Trump got his special master — but he still has a 'tough road' to shutting down the investigation: report
Donald Trump (Photo by Brendan Smialowski/AFP)

On Monday, POLITICO reported that although former President Donald Trump has earned a victory against the FBI investigation into his hoard of classified documents at Mar-a-Lago with the appointment of a special master, he now faces a much greater challenge in actually convincing that special master of helping him obstruct the investigation.

"Now, his team of lawyers is preparing to test whether they can replicate their fortune in front of a potentially more skeptical audience. And the first indication, offered in a filing on Monday night, suggests a tougher road ahead," reported Kyle Cheney. "The court-appointed 'special master' reviewing documents the FBI seized during the Aug. 8 search has asked the former president to disclose details about any materials he claims to have declassified before calling them his property."

"In a court filing Monday, Trump’s attorneys urged Raymond Dearie, the senior federal judge based in Brooklyn, to drop a component of his plan that includes asking Trump for those details," the report continued. "Disclosing those during the review, Trump’s attorneys said, was not a requirement of U.S. District Court Judge Aileen Cannon’s order appointing Dearie as special master. And, they added, it could harm Trump’s defense against any forthcoming criminal charges."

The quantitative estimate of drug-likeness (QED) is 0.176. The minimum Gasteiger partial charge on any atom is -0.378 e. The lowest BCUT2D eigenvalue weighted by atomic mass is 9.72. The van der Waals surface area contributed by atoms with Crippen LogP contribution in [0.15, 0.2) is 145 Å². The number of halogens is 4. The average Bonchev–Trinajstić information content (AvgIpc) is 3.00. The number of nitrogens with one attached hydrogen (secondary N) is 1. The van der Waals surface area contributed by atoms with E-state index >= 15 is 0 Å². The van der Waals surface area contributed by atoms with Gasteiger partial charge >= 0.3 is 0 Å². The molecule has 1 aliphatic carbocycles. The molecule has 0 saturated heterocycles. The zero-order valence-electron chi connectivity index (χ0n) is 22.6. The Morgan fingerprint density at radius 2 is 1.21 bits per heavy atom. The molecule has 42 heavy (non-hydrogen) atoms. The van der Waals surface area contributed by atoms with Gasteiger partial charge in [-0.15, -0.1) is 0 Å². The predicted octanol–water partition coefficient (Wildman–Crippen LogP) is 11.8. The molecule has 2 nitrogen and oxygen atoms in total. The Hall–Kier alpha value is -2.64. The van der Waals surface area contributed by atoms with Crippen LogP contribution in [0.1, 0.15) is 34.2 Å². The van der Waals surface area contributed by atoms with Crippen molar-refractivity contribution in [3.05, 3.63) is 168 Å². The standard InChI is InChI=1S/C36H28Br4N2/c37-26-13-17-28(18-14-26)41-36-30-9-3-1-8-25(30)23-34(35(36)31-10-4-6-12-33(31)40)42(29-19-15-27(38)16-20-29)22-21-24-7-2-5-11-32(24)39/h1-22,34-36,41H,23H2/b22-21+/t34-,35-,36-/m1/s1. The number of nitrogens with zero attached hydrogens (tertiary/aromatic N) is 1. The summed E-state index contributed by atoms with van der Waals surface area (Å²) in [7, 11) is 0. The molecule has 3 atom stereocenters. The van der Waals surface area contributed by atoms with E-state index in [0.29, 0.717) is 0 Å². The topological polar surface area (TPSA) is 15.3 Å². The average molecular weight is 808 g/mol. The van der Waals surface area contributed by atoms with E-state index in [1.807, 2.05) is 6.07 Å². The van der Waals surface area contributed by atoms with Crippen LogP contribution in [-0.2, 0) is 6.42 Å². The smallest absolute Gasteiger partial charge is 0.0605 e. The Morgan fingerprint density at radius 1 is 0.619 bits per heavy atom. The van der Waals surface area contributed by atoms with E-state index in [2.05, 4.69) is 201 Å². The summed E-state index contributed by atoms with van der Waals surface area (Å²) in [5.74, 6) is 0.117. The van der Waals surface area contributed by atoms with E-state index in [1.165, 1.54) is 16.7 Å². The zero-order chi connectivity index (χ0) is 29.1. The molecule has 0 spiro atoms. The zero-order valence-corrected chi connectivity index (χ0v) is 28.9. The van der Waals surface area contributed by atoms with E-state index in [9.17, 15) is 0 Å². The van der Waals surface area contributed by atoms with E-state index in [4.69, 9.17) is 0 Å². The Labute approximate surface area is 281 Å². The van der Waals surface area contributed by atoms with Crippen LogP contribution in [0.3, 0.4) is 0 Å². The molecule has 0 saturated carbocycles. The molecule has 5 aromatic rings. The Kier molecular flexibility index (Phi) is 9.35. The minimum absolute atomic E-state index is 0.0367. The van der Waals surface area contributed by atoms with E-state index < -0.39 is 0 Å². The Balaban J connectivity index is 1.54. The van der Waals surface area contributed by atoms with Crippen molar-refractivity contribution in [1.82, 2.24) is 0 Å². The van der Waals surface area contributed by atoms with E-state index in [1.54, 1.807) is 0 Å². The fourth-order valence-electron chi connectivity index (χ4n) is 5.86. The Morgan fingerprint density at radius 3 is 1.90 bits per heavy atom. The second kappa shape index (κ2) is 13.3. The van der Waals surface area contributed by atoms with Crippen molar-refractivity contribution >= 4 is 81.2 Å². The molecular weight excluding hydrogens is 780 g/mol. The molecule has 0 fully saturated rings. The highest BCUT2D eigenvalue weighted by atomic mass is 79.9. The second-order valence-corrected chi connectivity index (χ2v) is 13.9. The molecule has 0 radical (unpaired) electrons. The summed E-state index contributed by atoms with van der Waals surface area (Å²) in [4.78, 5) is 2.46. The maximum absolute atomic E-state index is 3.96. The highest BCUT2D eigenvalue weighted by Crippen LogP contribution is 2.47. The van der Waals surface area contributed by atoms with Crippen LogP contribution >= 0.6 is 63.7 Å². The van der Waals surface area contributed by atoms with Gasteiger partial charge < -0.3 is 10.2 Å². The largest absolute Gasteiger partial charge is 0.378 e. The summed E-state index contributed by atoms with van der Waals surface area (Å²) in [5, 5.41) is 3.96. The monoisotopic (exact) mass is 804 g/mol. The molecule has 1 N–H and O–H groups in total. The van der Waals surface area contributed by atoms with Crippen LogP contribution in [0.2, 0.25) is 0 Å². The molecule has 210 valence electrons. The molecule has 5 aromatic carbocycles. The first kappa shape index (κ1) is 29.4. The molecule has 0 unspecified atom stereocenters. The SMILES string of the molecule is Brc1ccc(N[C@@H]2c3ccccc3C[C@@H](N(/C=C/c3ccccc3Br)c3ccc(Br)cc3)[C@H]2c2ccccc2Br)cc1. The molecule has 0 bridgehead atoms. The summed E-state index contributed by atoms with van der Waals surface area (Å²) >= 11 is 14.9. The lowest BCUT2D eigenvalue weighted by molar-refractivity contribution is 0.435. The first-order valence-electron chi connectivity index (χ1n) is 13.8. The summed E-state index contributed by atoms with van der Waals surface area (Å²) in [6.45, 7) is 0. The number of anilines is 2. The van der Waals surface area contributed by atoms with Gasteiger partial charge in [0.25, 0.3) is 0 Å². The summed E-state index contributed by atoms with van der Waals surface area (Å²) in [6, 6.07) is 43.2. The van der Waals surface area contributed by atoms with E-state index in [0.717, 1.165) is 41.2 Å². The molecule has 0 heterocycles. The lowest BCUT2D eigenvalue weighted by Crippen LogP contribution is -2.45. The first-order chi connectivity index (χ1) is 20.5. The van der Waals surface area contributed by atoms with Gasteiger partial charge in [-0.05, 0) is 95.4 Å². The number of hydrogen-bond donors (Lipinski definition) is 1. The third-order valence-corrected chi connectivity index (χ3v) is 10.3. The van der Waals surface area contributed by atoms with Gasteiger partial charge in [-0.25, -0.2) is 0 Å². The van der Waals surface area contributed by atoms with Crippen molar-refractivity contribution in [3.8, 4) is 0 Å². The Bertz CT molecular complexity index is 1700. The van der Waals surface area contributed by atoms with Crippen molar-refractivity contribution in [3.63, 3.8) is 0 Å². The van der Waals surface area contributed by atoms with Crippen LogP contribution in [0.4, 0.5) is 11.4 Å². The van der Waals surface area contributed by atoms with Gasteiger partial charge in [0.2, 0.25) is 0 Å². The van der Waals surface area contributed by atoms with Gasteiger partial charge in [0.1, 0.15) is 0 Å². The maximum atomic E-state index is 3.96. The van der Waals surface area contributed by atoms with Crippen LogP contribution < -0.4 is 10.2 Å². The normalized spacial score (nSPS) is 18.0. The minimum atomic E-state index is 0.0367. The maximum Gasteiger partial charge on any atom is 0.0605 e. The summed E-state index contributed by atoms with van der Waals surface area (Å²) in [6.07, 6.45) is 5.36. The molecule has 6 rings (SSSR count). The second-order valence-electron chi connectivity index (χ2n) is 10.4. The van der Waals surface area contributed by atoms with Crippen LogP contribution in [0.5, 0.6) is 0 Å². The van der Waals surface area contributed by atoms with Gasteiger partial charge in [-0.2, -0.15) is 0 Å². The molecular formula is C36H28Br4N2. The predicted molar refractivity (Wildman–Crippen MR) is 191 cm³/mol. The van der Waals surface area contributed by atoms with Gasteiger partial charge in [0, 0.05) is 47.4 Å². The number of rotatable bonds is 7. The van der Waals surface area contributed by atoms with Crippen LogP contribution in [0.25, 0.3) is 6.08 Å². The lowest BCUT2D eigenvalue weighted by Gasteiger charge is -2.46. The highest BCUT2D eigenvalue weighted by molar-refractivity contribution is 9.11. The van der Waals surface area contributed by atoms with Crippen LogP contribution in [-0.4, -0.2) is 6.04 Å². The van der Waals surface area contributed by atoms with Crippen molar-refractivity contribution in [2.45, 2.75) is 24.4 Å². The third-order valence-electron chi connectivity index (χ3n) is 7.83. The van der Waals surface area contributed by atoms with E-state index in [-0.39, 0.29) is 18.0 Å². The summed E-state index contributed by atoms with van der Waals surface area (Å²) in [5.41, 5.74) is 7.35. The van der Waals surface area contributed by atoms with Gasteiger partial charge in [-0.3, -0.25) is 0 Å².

Trump's team also urged Dearie to clarify whether he would have to file future Fourth Amendment challenges to the investigation with the same magistrate judge who approved the FBI's search of Mar-a-Lago.

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Dearie was recommended by Trump's legal team — with no objection by the Justice Department — in large part because he played a role on the Foreign Intelligence Surveillance (FISA) court that approved the warrant against former Trump ally Carter Page as part of the Russia investigation, and Trump, who has long claimed this was an abuse of power, is hopeful Dearie will see it the same way and be hostile to the FBI.

But legal experts have noted Dearie is widely respected in the U.S. legal profession, without any significant allegations of partisan or ideological bias levied against him.